Secondly, the current situation is unsatisfactory. We would not be here today if it were not. Not just at Mid Staffordshire but at several other places—both health care and social care establishments—zero avoidable harm was clearly not a priority for the provider. Professional regulation of health care staff clearly did not prevent that, nor did the existing powers available to the CQC and its three predecessors covering health care, social care and mental health care. 

I pay tribute to successive Secretaries of State who, since the problems at Mid Staffordshire first emerged, have shown by their actions that they take the question of patient safety seriously. As I mentioned, the new registration requirements, which come into force next April, meet the requirements of clause 1, but it is vital that such requirements do not depend upon the priorities of individual Secretaries of State. It is also important that both the Secretary of State and the CQC, as the implementer, understand that Parliament, on behalf of those who are users of health and social services, treats the matter with the utmost seriousness. By amending section 20 of the Health and Social Care Act 2008 and putting patients’ safety and zero avoidable harm at the top of the list of duties to be provided for when regulating registered activities, clause 1 does precisely that. 

Subsection (3) spells out that 

“‘cause’ means cause or contribute to, whether directly or indirectly”. 

That is important for the reason already stated, which is that it may be a trust’s or care home’s failure to ensure proper cleanliness or adequate staffing rotas that gives rise to circumstances in which avoidable harm is caused, not simply a direct failure to administer a drug, for instance. 

Subsection (3) also defines avoidable harm and clearly is at the heart of the clause. By stating that 

“harm is avoidable, in relation to a service, unless the person providing the service cannot reasonably avoid it”, 

it rightly applies a test of reasonableness. The clause is not designed to legislate for impossible perfection, but is drafted so as to recognise that some regulated activities have an inherent risk. For instance, as I know from experience, before undertaking a colonoscopy, a patient will always be warned of the risk of a perforated bowel: although the skill of the surgeon and the other staff should and will reduce that risk to a minimum, it is always there. However, one can expect that the trust carrying that out will ensure that all necessary back-up is available so that the unavoidable harm to the patient is addressed immediately, should a problem occur.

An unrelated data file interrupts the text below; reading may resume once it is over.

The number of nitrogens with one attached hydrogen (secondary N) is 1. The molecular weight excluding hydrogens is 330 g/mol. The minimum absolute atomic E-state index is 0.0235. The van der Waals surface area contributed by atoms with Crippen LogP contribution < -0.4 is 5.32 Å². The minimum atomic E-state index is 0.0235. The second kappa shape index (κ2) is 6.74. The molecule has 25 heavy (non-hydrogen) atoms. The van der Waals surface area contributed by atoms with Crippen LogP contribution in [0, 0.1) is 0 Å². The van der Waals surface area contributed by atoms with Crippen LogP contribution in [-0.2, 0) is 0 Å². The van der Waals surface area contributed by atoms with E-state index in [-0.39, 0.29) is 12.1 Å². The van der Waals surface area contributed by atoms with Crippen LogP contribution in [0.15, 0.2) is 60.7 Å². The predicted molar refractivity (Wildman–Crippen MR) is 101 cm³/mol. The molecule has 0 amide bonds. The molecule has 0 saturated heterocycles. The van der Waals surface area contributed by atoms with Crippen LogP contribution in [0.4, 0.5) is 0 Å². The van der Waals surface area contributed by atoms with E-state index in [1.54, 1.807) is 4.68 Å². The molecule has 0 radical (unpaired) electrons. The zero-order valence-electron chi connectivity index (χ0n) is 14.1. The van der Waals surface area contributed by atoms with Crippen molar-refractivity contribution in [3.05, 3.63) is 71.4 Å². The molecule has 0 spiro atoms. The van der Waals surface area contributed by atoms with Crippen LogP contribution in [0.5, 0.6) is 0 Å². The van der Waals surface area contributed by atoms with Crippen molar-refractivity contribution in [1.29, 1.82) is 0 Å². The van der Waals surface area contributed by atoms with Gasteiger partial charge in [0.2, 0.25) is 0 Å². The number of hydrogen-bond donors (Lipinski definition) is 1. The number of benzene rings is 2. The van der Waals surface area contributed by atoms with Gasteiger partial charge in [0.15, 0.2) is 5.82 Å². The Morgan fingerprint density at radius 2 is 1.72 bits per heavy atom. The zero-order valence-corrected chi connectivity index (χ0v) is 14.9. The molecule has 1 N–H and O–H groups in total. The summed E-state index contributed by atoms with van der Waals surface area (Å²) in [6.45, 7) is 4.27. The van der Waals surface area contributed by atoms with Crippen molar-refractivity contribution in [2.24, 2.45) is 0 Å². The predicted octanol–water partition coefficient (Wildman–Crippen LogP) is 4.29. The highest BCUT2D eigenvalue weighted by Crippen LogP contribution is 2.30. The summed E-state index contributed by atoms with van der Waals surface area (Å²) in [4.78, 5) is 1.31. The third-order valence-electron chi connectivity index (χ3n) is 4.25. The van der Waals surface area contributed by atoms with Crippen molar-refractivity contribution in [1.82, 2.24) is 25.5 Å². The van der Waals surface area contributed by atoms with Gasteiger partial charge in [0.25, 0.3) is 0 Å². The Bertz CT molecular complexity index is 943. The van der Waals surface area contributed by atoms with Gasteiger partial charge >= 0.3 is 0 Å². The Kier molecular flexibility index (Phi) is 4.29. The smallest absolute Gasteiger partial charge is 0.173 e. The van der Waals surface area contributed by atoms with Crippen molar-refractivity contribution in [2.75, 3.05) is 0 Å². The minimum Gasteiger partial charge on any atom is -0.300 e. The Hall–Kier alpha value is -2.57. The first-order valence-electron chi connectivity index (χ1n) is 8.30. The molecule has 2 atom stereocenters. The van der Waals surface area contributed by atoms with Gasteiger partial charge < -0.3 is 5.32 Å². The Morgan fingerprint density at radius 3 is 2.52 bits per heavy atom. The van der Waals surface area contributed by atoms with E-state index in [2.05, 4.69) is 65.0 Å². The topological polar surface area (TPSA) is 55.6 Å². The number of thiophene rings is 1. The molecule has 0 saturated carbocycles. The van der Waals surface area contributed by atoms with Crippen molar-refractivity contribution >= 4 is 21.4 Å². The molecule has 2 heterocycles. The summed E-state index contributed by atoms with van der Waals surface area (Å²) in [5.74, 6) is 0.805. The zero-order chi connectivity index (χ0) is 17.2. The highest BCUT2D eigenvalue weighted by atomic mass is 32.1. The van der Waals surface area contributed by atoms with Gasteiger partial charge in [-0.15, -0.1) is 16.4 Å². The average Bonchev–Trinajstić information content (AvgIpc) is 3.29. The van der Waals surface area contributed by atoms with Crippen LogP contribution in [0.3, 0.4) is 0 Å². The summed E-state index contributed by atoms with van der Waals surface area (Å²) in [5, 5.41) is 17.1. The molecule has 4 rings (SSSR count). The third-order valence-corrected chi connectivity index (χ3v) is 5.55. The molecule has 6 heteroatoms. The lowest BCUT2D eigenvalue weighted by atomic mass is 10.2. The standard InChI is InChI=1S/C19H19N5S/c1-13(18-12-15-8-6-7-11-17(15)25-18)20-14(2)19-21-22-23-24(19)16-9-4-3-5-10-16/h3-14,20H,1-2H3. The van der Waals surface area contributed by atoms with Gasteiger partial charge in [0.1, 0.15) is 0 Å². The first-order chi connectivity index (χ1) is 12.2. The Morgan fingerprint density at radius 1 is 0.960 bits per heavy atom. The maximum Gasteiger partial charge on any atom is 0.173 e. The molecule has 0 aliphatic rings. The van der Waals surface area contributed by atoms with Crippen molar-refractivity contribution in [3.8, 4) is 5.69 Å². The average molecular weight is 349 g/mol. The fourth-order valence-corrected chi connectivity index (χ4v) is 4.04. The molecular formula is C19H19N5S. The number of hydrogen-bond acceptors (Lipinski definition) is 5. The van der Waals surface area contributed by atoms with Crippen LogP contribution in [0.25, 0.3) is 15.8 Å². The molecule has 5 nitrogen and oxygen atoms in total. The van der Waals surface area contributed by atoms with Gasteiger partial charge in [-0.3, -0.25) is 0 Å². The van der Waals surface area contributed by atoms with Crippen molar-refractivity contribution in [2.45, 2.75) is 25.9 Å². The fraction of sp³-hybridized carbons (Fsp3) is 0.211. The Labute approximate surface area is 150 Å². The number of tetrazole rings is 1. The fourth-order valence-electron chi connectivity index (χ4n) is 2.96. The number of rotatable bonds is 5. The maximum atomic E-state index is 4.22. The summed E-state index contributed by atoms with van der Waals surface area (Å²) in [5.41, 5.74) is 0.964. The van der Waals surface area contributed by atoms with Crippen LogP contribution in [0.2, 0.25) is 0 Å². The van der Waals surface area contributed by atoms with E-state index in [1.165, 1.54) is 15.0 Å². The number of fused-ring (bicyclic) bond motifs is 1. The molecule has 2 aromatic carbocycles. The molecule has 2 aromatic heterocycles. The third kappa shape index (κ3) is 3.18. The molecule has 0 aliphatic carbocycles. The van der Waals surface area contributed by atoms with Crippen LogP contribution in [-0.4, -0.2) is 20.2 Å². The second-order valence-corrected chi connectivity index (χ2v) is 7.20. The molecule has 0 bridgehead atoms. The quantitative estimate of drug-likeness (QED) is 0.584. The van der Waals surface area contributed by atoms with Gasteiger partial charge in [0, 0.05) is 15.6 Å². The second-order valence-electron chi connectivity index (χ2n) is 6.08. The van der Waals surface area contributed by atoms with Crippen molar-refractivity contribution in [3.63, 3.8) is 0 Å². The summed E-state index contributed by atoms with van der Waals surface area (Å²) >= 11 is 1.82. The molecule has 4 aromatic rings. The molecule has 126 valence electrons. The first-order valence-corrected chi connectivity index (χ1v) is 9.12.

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Clause 1 gives assurance both to the public and to health care staff. For the public, it ensures that their safety in health and social care must be paramount, and makes the Secretary of State responsible for ensuring that the regulatory framework is in place to achieve that. It gives health care staff the comfort that the organisations in which they work must have in place the policies, procedures and practices that enable them to exercise their skills in an environment dedicated to zero avoidable harm. 

John Woodcock (Barrow and Furness) (Lab/Co-op):  It is a pleasure to serve under your chairmanship, Mr Amess. I congratulate the hon. Member for Stafford on introducing the Bill and getting it to Committee. 

It was important for me, personally, to serve on this Committee and I was glad to get the invitation from the hon. Gentleman and the shadow Minister, my hon. Friend the Member for Copeland (Mr Reed), allowing me to do so. As the hon. Gentleman knows, my local hospital, Furness general, has been through a torrid time over the past few years. It has suffered from failings by the regulators, which were set up to safeguard patients and standards and have aimed to do so. Yet, through failings, partly in the legal regulatory framework, which the Bill will address, and partly through cultural problems in the regulators, they let patients down in key areas. In Furness, we are still dealing with the aftermath of those failings. Whatever the outcome of the Bill and however we legislate—I have full confidence that the Bill will be put into law as quickly as possible—those issues in my local hospital, and across Morecambe bay, must be addressed.